AJC has presented an action plan for European governments to address the intensifying crisis of antisemitism. The Call for Action came during a groundbreaking AJC strategy conference, “A Defining Moment for Europe," in Brussels.

"Antisemitism is a cancer that, left unchecked, will mestatize and threaten to destroy the democratic and pluralistic nature of Europe," said AJC Executive Director David Harris. Unlike 15 years ago, when European governments would too frequently dismiss AJC's oft-voiced concerns about attacks on Jews and refuse to identify their sources, the recent tragic events in Belgium, France, and Denmark have led some leaders to begin addressing the threats head-on.

Jan Jambon, Belgium’s Deputy Prime Minister and Minister of Security and the Interior, and Věra Jourová, European Commissioner for Justice, Consumers, and Gender Equality, delivered keynote addresses at the opening session Tuesday. Both speakers recognized that the surge of antisemitic incidents poses a fundamental threat to individual European countries and, more generally, to the European Union.

Many EU officials, Members of the European Parliament, ambassadors of EU member states, and leaders of Jewish communities from across Europe participated in the gathering. Senior AJC leaders attended the conference, including AJC President Stanley Bergman, who kicked off the conference. Altogether, 25 of the EU's 28 member states, plus the United States and Canada, were‎ officially represented.

Jambon said the Belgian government is committed “to improve the level of security to the fullest extent” and to redouble efforts “to uphold and assert our own values and standards.” He reasserted his government's recent announcement that it will provide adequate resources for the security of synagogues and Jewish institutions, a move AJC welcomed.

"It is a tragedy, a disgrace for Europe, when Jewish communities feel unsafe in places of worship and in their homes," especially 70 years after they faced similar dilemmas on whether to stay or leave, said Commissioner Jourová, who has helped spearhead EU efforts to combat antisemitism.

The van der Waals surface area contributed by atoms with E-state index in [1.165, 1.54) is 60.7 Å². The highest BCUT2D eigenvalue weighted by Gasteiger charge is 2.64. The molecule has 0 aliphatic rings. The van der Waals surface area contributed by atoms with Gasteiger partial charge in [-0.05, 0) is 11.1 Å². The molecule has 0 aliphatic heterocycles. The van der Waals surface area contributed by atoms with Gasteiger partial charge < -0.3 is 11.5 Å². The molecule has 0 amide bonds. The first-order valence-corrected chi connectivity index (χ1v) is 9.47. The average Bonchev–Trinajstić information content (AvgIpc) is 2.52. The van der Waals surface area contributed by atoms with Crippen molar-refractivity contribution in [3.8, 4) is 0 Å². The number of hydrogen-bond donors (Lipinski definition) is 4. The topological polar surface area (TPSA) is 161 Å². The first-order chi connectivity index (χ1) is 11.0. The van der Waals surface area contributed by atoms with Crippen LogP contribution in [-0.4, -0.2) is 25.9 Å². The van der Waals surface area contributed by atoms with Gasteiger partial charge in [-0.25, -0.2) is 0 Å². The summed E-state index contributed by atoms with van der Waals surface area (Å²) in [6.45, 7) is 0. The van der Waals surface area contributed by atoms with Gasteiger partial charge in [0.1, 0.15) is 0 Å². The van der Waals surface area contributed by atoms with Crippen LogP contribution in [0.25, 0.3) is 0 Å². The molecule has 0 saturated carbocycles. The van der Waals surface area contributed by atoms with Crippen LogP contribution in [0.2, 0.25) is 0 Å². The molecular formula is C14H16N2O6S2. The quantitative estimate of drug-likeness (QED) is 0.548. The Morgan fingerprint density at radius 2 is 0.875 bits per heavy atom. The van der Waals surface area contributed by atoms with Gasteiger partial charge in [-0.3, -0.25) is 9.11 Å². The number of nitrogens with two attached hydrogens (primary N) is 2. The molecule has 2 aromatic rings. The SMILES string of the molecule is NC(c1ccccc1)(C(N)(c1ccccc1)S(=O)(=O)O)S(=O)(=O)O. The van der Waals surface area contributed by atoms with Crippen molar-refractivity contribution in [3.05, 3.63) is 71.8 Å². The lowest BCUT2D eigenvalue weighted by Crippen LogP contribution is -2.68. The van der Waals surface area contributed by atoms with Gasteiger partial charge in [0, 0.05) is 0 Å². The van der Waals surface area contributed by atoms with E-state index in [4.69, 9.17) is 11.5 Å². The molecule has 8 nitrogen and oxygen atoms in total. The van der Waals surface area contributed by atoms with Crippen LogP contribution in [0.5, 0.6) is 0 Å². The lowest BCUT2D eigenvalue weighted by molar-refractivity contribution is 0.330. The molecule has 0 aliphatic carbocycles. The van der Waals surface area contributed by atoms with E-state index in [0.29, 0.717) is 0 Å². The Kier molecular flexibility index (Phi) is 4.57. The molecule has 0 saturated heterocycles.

The AJC action plan calls on European governments to make the fight against antisemitism an urgent priority for individual countries, and collectively for the entire EU. It specifies steps for governments to assess the severity of the problem; provide for the security of Jewish institutions and communities; invest in education that imparts European values; take on purveyors of antisemitism on the Internet and in social media; and recognize that vilification of Israel too often is a cover for expressions of antisemitism. The full Call to Action is available at www.ajc.org.

The current efforts of the U.S., French, and German governments were highlighted in a panel that featured Gilles Clavreul, France's Inter-ministerial Delegate on Racism and Antisemitism; Ambassador Dr. Felix Klein, Special Representative of Germany's Federal Foreign Office for Relations with Jewish Organizations and Antisemitism Issues; and Ira Forman, the U.S. State Department Special Envoy to Monitor and Combat Antisemitism.

Another panel featured European Muslim leaders--activists committed to defending and reinforcing European values in their own communities. They discussed the challenges and necessary strategies to confront and defuse Islamist extremism. A third panel addressed the steps required to secure vulnerable Jewish communities and assure a European Jewish future.

There was general agreement among the speakers throughout the conference that investing in education is essential -- but not sufficient. Of immediate concern is radicalization in prisons, inadequate intelligence cooperation among EU member states, and, above all, a failure of some national leadership to honestly assess and confront the sources of anti-Jewish violence. In his remarks, Harris poignantly asked about the meaning of education in a demographically changing Europe.

"How do you teach in the 21st century about events that took place 70 years ago when witnesses are dying, and some teachers and especially students are pushing back” on accepting the curriculum, he asked.

The AJC plan "calls on the European Union to promptly organize a high-level governmental conference on the ominous rise of antisemitism,” and “calls on the political institutions of the EU and its Member States to express at the highest levels a fundamental commitment to fight antisemitism.”

It also calls on civil society -- including faith leaders and other opinion-shapers -- to carry the message that antisemitism is socially, politically, and religiously unacceptable.

"If necessary, and however tragically, the Jews will leave, but where will Europe go?" asked Harris. "Will Europeans uphold their values or will they succumb?"

Prior to the conference, a senior AJC leadership delegation, led by Bergman and Harris, met privately with Věra Jourová, European Commissioner for Justice, Consumers, and Gender Equality; Jan Jambon, Belgium’s Deputy Prime Minister and Minister of Security and the Interior; Fernando Gentilini, the recently appointed EU Special Representative to the Middle East Peace Process; Ambassador Walter Stevens, Chair of the Political and Security Committee of the European External Action Service; and Israeli Ambassador to the EU and NATO David Walzer.

In 2004, AJC established the Transatlantic Institute to foster close relations among the U.S., Europe, and Israel. The institute is chaired by Robert Elman and directed by Daniel Schwammenthal.

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